Like other rodents and rabbits, your guinea pig has teeth that grow throughout his life. That's why he requires plenty of fiber and safe items to chew on. These allow him to wear his teeth down naturally. If his teeth don't wear properly, they'll go out of alignment, a condition called malocclusion.
Although some cases of malocclusion might be genetic, in the majority of situations a guinea pig's teeth go out of alignment because of uneven wear. They can develop sharp points that make eating painful and can cause mouth or tongue ulceration. Your guinea pig might not be able to digest his food properly, because his misaligned teeth don't allow him to chew to the right consistency. In a worst-case scenario, the tooth root can grow back into the guinea pig's jaw, even going through his nasal cavity.
Malocclusion is also called slobbers, for good reason. It's an obvious symptom of the problem. You'll notice that your guinea pig's fur around the neck, chin and jaw is always wet. That slobbering is caused by malocclusion. Other symptoms include pawing at his mouth, weight and appetite loss, blood in his mouth, and abscesses from infected teeth. If your guinea pig is eating only soft foods and leaving harder ones behind, take a good look in his mouth. You'll usually be able to tell that certain teeth are far too long. Take him to a vet specializing in small animals. Many dog and cat vets don't treat guinea pigs.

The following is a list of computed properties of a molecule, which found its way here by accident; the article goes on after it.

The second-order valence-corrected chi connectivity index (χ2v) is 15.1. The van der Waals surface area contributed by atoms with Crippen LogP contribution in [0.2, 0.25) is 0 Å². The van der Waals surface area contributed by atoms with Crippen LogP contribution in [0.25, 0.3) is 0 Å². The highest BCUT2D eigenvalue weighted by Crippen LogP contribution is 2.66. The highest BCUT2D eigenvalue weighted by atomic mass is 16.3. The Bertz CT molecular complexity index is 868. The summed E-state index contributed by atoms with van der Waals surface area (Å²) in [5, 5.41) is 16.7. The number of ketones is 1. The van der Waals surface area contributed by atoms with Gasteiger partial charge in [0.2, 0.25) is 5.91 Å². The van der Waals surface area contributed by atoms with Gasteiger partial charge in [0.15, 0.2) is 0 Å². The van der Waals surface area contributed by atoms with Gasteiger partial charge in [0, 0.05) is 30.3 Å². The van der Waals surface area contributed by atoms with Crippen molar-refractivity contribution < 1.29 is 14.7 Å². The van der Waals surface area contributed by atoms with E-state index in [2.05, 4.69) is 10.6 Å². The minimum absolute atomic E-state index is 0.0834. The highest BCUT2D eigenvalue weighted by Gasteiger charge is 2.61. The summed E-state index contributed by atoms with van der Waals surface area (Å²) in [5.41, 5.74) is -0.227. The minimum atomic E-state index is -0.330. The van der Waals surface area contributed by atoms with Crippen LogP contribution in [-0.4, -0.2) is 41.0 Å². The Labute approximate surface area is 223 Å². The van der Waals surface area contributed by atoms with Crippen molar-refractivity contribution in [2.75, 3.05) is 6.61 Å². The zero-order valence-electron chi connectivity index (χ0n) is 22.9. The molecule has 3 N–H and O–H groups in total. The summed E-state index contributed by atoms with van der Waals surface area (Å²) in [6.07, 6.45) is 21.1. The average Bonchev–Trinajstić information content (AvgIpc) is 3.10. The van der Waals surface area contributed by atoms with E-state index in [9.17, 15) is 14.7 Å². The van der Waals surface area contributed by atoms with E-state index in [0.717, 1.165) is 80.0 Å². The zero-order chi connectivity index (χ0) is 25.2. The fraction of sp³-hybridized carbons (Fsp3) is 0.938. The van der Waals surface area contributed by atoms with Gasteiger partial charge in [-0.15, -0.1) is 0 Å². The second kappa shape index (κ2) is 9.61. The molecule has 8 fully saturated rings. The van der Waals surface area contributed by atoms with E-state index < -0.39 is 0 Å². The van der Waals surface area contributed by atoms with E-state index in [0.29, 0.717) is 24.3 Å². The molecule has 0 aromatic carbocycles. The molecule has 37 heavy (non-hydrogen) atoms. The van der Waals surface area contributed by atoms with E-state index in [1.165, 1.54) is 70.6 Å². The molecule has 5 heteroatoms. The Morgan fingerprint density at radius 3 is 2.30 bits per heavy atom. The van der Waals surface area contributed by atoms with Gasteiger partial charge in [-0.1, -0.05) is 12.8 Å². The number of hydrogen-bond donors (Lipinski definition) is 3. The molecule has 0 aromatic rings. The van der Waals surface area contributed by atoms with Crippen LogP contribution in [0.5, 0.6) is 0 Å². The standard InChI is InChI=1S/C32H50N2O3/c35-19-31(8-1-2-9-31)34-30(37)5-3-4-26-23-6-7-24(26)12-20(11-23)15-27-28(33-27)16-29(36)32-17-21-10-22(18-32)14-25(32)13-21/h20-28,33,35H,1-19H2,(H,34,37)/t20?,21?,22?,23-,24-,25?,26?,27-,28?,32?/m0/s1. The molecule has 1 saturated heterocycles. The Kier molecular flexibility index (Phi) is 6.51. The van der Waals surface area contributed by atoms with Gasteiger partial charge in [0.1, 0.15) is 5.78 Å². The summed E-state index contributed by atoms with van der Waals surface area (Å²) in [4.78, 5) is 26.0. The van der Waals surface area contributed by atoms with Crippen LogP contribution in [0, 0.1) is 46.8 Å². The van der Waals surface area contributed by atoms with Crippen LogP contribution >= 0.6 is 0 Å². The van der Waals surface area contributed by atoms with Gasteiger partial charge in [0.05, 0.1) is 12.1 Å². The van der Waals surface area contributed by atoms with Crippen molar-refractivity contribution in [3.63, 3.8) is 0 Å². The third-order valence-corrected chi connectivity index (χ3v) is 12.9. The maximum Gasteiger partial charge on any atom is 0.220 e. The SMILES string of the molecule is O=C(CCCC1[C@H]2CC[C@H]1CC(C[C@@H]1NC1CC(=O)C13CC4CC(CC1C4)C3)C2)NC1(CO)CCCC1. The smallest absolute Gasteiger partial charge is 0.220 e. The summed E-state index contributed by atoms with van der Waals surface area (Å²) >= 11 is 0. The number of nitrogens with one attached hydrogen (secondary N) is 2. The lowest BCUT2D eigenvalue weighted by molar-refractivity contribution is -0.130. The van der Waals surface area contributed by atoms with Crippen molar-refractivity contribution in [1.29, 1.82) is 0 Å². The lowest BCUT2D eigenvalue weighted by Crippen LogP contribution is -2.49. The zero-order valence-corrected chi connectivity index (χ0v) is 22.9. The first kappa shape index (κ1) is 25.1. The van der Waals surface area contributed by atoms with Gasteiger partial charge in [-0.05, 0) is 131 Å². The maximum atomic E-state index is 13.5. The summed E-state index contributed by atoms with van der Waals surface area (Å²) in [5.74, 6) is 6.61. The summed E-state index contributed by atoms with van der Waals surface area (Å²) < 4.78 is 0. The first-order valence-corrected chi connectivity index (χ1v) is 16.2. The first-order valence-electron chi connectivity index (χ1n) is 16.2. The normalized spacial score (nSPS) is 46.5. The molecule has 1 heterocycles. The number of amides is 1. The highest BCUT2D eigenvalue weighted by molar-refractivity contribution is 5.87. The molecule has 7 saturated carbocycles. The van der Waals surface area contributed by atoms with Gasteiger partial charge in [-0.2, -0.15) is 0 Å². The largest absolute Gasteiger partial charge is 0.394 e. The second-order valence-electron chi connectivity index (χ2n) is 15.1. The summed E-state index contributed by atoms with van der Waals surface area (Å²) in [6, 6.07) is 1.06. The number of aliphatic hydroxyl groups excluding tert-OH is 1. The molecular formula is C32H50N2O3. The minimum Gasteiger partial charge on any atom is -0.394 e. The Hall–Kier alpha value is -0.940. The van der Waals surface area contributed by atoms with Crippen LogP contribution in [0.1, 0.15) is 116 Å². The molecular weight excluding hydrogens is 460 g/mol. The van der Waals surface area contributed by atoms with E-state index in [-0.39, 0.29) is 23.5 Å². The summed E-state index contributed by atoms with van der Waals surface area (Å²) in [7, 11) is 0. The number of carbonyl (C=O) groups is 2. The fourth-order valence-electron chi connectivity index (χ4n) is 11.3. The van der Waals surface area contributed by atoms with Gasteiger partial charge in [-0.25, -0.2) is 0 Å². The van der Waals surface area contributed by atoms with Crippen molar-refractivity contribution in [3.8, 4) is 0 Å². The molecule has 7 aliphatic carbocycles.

Your vet can tell by examining your guinea pig's mouth that he's suffering from malocclusion. She might have to sedate the pet in order to thoroughly go over his mouth and treat him. Treatment consists of filing down the overgrown teeth with a file or clipper. If any sign of infection exists, she might prescribe antibiotics. Since your guinea pig's teeth may continue to grow abnormally, your vet might teach you how to file down the incisors. If his molars are involved, you'll need to bring him to the vet for filing. In severe cases, your vet might recommend extracting particular teeth.
In the wild, guinea pigs keep their teeth in shape by eating woody plants and fibrous grasses to down the choppers. Commercial guinea pig pellets might provide adequate nutrition, but they aren't doing anything for his teeth. Your guinea pig should have timothy hay available 24/7. Not only does it keep his teeth healthy, it aids in gut motility. Vitamin C deficiency can also cause malocclusion, but most commercial feeds contain sufficient amounts. You can give him fruits or vegetables rich in vitamin C as treats, or put a vitamin and mineral block in his cage. You should also give him safe, wooden toys to nibble on.
- The Merck Veterinary Manual: Gastrointestinal Diseases
- Small Animal Channel: Guinea Pig Dental Problems
- The Canadian Veterinary Journal: Malocclusions in Guinea Pigs, Chinchillas and Rabbits
- NetVet.co.uk: Dental Problems in Guinea Pigs
- Veterinary Partner: Guinea Pig
- PetPlace.com: Overgrown Teeth in Small Mammals
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Jane Meggitt has been a writer for more than 20 years. In addition to reporting for a major newspaper chain, she has been published in "Horse News," "Suburban Classic," "Hoof Beats," "Equine Journal" and other publications. She has a Bachelor of Arts in English from New York University and an Associate of Arts from the American Academy of Dramatics Arts, New York City.